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I loved her books when I was a child in the sixties and I love to think that they have been around for over a hundred years and yet they are still wonderful stories that don't feel at all old-fashioned. The world they are set in is certainly different from ours, which adds to their interest, but the writing is immediate and there is nothing mannered or didactic that one might associate with books from Victorian times. A combination of lively, very real children, with sometimes a little magic thrown in and sometimes just the adventures children have when they're not too closely supervised, the books are fast-paced, humorous and adorably wholesome.
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Format: Paperback
What I love about Nesbit's work is how fresh and vivid it is; how the lives and actions of the characters are immediately recognizable and human. Across nearly a century and vast distance of class and technology, these five children could be our own. Their curiosity, resolve, foolishness, excitement, fear, bickering, confusion, and happiness could be our own.

Well, I love that ... and Nesbit's sly and sharp wit.

Regarding the first review
<< the actual execution was a little too preachy or didactic for me. I like my lessons to be subtle...>>
I didn't find it preachy. Sure, the children had their wishes granted, and the results were, ahem, not what they expected. This is not preaching; it's just using a classic theme that has been the source of thousands of great stories for thousands of years, with a curious mix of modernization and satire.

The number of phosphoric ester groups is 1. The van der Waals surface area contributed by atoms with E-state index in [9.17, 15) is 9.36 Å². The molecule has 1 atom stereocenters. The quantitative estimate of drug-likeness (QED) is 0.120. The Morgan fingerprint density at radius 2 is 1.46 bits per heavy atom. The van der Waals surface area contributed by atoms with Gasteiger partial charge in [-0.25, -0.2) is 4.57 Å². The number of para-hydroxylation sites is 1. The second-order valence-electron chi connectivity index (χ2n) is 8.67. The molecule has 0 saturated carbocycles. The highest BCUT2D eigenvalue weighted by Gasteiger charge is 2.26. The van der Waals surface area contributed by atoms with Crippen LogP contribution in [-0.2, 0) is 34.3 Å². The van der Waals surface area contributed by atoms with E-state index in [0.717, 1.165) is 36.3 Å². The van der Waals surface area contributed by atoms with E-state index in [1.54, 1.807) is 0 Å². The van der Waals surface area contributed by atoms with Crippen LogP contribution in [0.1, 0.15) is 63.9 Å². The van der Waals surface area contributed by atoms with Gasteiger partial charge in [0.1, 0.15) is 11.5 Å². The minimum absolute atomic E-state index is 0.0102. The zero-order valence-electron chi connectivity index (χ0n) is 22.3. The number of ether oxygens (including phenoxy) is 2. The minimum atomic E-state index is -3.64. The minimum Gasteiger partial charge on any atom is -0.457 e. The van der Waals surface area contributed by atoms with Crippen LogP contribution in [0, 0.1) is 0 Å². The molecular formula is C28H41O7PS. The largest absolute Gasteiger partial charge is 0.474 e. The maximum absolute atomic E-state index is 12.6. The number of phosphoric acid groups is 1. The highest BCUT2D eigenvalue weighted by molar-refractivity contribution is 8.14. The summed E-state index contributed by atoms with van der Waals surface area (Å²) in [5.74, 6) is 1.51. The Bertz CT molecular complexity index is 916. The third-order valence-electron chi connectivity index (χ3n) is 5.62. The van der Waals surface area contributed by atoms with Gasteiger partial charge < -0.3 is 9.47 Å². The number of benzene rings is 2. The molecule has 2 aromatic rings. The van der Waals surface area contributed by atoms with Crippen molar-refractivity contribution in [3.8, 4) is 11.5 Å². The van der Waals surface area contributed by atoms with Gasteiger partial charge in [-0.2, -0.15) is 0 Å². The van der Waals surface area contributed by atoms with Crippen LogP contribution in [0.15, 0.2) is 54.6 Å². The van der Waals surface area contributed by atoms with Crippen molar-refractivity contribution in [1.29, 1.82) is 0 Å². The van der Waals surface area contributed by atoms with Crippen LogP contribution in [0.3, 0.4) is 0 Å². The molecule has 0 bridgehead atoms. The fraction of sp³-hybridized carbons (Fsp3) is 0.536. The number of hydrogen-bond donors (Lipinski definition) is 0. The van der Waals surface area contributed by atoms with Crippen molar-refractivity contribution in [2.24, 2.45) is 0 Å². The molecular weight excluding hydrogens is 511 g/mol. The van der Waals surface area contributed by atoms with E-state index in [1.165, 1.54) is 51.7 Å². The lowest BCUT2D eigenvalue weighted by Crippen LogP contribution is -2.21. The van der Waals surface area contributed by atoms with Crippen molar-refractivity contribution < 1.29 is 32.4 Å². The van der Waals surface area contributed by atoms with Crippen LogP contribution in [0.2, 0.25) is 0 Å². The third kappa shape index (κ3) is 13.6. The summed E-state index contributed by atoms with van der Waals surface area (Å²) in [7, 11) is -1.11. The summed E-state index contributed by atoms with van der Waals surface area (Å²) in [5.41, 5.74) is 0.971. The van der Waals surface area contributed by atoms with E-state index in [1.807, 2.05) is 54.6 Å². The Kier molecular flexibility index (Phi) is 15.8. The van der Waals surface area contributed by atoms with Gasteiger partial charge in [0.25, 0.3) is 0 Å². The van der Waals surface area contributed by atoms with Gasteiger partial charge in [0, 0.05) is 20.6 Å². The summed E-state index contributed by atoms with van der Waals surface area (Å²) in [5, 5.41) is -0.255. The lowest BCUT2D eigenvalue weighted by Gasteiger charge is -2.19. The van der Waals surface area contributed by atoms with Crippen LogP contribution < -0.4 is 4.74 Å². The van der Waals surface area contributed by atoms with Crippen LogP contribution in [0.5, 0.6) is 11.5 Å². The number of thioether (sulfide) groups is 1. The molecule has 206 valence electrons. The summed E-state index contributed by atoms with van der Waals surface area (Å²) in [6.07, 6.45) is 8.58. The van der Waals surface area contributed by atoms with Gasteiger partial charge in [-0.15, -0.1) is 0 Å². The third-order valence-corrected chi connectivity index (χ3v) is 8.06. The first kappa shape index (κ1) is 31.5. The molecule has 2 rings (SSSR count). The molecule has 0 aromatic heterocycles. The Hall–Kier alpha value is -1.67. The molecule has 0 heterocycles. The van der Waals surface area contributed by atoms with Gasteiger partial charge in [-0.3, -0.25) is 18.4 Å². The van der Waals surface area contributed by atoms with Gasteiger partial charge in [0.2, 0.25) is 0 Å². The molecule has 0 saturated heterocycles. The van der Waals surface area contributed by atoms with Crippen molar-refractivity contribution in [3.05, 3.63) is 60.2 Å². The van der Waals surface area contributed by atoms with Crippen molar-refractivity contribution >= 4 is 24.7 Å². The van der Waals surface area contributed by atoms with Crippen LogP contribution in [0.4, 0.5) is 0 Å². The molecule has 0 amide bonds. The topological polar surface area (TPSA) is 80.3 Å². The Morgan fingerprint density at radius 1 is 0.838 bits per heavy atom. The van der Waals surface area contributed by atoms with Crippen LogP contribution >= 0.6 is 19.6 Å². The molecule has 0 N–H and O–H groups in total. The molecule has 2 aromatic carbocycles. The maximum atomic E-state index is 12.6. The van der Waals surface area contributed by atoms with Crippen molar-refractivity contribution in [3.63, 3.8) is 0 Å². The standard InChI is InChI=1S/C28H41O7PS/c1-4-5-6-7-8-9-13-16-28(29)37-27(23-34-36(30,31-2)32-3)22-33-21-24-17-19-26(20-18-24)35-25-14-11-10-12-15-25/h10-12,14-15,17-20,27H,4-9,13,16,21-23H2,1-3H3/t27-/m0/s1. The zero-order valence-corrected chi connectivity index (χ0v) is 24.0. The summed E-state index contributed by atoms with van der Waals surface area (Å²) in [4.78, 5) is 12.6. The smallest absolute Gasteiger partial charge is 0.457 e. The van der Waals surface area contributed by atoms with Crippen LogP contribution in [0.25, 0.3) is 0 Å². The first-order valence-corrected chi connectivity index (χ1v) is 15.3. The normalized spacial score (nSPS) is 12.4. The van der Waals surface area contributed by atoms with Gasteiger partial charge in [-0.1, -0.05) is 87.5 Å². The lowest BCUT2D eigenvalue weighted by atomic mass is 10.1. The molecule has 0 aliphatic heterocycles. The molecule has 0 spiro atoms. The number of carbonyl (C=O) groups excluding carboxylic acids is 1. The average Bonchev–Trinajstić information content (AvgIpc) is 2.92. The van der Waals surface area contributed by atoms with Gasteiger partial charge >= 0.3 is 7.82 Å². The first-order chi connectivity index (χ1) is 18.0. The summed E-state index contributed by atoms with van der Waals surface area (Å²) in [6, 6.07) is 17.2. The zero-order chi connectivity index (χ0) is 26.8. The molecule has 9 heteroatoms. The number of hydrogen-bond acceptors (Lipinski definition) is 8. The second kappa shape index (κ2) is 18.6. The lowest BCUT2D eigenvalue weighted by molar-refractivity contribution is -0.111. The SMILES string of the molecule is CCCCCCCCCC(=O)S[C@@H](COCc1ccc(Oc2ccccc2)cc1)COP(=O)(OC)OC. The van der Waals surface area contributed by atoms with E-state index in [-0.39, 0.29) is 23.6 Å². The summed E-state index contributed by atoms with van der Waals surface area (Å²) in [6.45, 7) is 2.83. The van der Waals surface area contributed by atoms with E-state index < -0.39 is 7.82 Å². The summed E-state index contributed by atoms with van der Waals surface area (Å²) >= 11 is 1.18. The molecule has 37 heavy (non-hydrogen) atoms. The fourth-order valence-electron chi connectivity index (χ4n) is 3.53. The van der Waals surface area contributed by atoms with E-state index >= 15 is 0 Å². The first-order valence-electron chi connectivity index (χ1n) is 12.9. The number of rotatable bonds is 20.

<< I struggled with the way this book defined class..."poverty" means only having a few servants instead of many >>
Yes. The British gentry lived in splendid privilege, often without knowing it.
No. This does not disqualify from enjoyment any story whose characters are privileged British children.
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Format: Paperback Verified Purchase
I am reading this childhood favorite to my 6 and 4 year old children. We are loving it. The language is old fashioned so I do have to explain a few words and phrases as we go. But I think that makes it all the better for a read-a-loud. We are always discussing what we'd wish for, and how we'd try to make sure our wishes didn't go wrong. Fun discussion! Also, I really like the Puffin Classic book. I plan on buying more in this series as they are well-made, inexpensive, and look nice on my bookshelf.
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Format: Paperback Verified Purchase
This is such a great story! I loved reading it along with my kids. Although the language is a bit dated, the plot is so compelling that kids easily figure out what's going on and can follow the story. After we finished this one, we immediately ordered the next two.
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Format: Kindle Edition Verified Purchase
Loved this as part of our literature selection this year in our homeschool. My children identified with the characters and enjoyed their interactions with the sand fairy. Chapters 6 and 7 were probably the favorites all around. :)